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UCMSafety 5120 Industrial Hygiene Whats an Industrial Hygienist?

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Presentation on theme: "UCMSafety 5120 Industrial Hygiene Whats an Industrial Hygienist?"— Presentation transcript:

1 UCMSafety 5120 Industrial Hygiene Whats an Industrial Hygienist?

2 UCMSafety 5120 A professional qualified by education, training and experience to anticipate, recognize, evaluate and develop controls for occupational health hazards and environmental issues. Industrial Hygienist

3 UCMSafety 5120 Industrial Hygienist There has been an awareness of industrial hygiene since antiquity. The environment and its relation to worker health was recognized as early as the fourth century BC

4 UCMSafety 5120 Not a Master…

5 UCMSafety 5120 Industrial Hygienist In the first century AD, Pliny the Elder, a Roman scholar, perceived health risks to those working with zinc and sulfur. He devised a face mask made from an animal bladder to protect workers from exposure to dust and lead fumes.

6 UCMSafety 5120 Law Codes Hammurabi

7 UCMSafety 5120 If any harm follows, then you shall give life for life, 24 eye for eye, tooth for tooth, hand for hand, foot for foot, 25 burn for burn, wound for wound, stripe for stripe. Ex 21:23-25 Anyone who kills an animal shall make restitution for it, life for life. 19 Anyone who maims another shall suffer the same injury in return: 20 fracture for fracture, eye for eye, tooth for tooth; the injury inflicted is the injury to be suffered. Lev 24: 18-24 LAW lex talionis

8 UCMSafety 5120 In the second century AD, the Greek physician, Galen, accurately described the pathology of lead poisoning and also recognized the hazardous exposures of copper miners to acid mists. History…

9 UCMSafety 5120 Galens Thoughts

10 UCMSafety 5120 This illustration accompanying Galens work shows the surgical procedures described by Galenon the head, eye, leg, mouth, bladder and genitals still practiced in the 16th century.

11 UCMSafety 5120 Galen states that animal bodies are an unequal mixture of hot, cold, wet, and dry an elaboration of the Hippocratic Pythagorean concept that the cosmos consists of four geometrically interacting primary life elements: earth, air, water, and fire. (509) These mixtures can become "ill balanced" and these imbalances can be vectored in various configurations. Mixtures also define and measure objects, qualities, and other subjects, such as climate for example.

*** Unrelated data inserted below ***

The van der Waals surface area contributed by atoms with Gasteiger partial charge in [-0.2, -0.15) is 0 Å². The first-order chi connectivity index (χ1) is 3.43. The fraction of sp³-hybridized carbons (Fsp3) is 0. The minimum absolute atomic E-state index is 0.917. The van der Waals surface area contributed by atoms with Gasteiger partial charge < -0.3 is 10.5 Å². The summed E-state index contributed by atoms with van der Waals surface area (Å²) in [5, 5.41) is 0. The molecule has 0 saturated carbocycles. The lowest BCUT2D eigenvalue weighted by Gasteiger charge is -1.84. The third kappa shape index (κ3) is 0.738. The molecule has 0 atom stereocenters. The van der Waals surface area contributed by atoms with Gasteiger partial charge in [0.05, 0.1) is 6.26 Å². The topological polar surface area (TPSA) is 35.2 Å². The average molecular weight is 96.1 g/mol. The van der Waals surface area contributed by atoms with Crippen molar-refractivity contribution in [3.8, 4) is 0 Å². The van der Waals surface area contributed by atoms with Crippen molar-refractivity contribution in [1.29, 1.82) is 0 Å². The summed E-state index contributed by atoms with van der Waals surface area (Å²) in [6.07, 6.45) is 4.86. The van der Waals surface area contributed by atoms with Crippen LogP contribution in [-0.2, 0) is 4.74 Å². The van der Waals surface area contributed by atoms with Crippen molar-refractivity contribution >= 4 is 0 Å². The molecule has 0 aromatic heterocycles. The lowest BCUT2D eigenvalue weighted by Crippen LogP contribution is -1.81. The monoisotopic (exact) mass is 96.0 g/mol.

12 UCMSafety 5120 1473 Elrich Ellenbog Wrote a pamphlet on occupational Diseases with the mining industry

13 UCMSafety 5120 Magna Carta Year Year: 1215 Lead to Bill of Rights Some other clauses still used today! Edward Coke interpreted Magna Carta to apply not only to the protection of nobles but to all subjects of the crown equally. He famously asserted: "Magna Carta is such a fellow, that he will have no sovereign."

14 UCMSafety 5120 Anti-corruption and fair trade (also in 1225 Charter) Clauses 28 to 32 say that no royal officer may take any commodity such as corn, wood or transport without payment or consent or force a knight to pay for something the knight could do himself and that the king must return any lands confiscated from a felon within a year and a day. Clause 25 sets out a list of standard measures and Clauses 41 and 42 guarantee the safety and right of entry and exit of foreign merchants. Clause 45 says that the king should only appoint royal officers where they are suitable for the post. Clause 46 provides for the guardianship of monasteries. Magna Carta Year

15 UCMSafety 5120 Clause 24 states that crown officials (such as sheriffs) may not try a crime in place of a judge. Clause 34 forbids repossession without a writ precipe. Clauses 36 to 38 state that writs for loss of life or limb are to be free, that someone may use reasonable force to secure their own land and that no one can be tried on their own testimony alone. Magna Carta Year 1215 Edward Coke

16 UCMSafety 5120 In the Middle Ages, guilds worked at assisting sick workers and their families. In 1556 the German scholar, Agricola, advanced the science of industrial hygiene even further when, in his book De Re Metallica, he described the diseases of miners and prescribed preventive measures. The book included suggestions for mine ventilation and worker protection, discussed mining accidents, and described diseases associated with mining occupations such as silicosis. History…